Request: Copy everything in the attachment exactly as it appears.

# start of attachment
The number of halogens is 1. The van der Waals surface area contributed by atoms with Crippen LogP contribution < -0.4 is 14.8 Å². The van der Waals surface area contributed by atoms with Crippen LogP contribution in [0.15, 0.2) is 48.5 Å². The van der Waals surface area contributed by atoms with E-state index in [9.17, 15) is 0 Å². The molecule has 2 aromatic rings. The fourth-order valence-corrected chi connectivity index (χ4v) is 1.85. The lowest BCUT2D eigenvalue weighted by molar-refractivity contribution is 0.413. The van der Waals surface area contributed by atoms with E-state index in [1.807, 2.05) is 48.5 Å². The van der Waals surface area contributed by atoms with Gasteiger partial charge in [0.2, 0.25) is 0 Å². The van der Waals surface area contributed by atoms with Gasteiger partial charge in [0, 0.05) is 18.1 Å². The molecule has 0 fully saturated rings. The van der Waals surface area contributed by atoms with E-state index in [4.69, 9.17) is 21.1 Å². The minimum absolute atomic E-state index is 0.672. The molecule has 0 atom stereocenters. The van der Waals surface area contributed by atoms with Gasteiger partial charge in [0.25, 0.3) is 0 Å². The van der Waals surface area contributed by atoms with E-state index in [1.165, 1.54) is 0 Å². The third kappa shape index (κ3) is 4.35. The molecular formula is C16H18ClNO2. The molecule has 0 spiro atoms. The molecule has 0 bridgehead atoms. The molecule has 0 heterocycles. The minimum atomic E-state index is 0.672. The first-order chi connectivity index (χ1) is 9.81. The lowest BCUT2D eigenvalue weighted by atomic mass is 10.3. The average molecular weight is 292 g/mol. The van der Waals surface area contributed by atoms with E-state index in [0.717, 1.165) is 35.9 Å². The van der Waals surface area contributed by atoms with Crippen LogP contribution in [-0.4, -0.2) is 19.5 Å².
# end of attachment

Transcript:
The number of halogens is 1. The van der Waals surface area contributed by atoms with Crippen LogP contribution < -0.4 is 14.8 Å². The van der Waals surface area contributed by atoms with Crippen LogP contribution in [0.15, 0.2) is 48.5 Å². The van der Waals surface area contributed by atoms with E-state index in [9.17, 15) is 0 Å². The molecule has 2 aromatic rings. The fourth-order valence-corrected chi connectivity index (χ4v) is 1.85. The lowest BCUT2D eigenvalue weighted by molar-refractivity contribution is 0.413. The van der Waals surface area contributed by atoms with E-state index in [1.807, 2.05) is 48.5 Å². The van der Waals surface area contributed by atoms with Gasteiger partial charge in [0.2, 0.25) is 0 Å². The van der Waals surface area contributed by atoms with Gasteiger partial charge in [0, 0.05) is 18.1 Å². The molecule has 0 fully saturated rings. The van der Waals surface area contributed by atoms with E-state index in [4.69, 9.17) is 21.1 Å². The minimum absolute atomic E-state index is 0.672. The molecule has 0 atom stereocenters. The van der Waals surface area contributed by atoms with Gasteiger partial charge in [0.25, 0.3) is 0 Å². The van der Waals surface area contributed by atoms with E-state index in [1.165, 1.54) is 0 Å². The third kappa shape index (κ3) is 4.35. The molecular formula is C16H18ClNO2. The molecule has 0 spiro atoms. The molecule has 0 bridgehead atoms. The molecule has 0 heterocycles. The minimum atomic E-state index is 0.672. The first-order chi connectivity index (χ1) is 9.81. The lowest BCUT2D eigenvalue weighted by atomic mass is 10.3. The average molecular weight is 292 g/mol. The van der Waals surface area contributed by atoms with E-state index in [0.717, 1.165) is 35.9 Å². The van der Waals surface area contributed by atoms with Crippen LogP contribution in [-0.4, -0.2) is 19.5 Å².